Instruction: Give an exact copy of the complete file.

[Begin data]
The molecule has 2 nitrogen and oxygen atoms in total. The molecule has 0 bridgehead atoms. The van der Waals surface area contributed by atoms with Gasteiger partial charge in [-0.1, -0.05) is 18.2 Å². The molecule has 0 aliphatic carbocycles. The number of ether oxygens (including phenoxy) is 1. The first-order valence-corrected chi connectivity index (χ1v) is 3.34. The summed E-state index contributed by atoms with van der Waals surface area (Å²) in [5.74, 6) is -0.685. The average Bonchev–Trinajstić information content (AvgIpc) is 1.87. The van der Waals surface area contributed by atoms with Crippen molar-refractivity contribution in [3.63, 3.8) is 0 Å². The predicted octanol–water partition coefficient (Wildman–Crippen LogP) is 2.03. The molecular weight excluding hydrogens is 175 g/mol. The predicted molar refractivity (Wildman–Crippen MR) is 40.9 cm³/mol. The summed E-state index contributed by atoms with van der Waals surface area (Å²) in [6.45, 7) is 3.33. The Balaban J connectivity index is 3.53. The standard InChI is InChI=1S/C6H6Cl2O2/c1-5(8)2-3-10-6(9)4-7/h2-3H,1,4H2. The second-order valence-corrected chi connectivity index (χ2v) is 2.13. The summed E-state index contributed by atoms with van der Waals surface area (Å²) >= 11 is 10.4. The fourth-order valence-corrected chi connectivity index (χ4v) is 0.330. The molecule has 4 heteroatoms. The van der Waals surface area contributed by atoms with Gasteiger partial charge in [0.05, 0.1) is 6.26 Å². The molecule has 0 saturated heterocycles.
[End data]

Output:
The molecule has 2 nitrogen and oxygen atoms in total. The molecule has 0 bridgehead atoms. The van der Waals surface area contributed by atoms with Gasteiger partial charge in [-0.1, -0.05) is 18.2 Å². The molecule has 0 aliphatic carbocycles. The number of ether oxygens (including phenoxy) is 1. The first-order valence-corrected chi connectivity index (χ1v) is 3.34. The summed E-state index contributed by atoms with van der Waals surface area (Å²) in [5.74, 6) is -0.685. The average Bonchev–Trinajstić information content (AvgIpc) is 1.87. The van der Waals surface area contributed by atoms with Crippen molar-refractivity contribution in [3.63, 3.8) is 0 Å². The predicted octanol–water partition coefficient (Wildman–Crippen LogP) is 2.03. The molecular weight excluding hydrogens is 175 g/mol. The predicted molar refractivity (Wildman–Crippen MR) is 40.9 cm³/mol. The summed E-state index contributed by atoms with van der Waals surface area (Å²) in [6.45, 7) is 3.33. The Balaban J connectivity index is 3.53. The standard InChI is InChI=1S/C6H6Cl2O2/c1-5(8)2-3-10-6(9)4-7/h2-3H,1,4H2. The second-order valence-corrected chi connectivity index (χ2v) is 2.13. The summed E-state index contributed by atoms with van der Waals surface area (Å²) >= 11 is 10.4. The fourth-order valence-corrected chi connectivity index (χ4v) is 0.330. The molecule has 4 heteroatoms. The van der Waals surface area contributed by atoms with Gasteiger partial charge in [0.05, 0.1) is 6.26 Å². The molecule has 0 saturated heterocycles.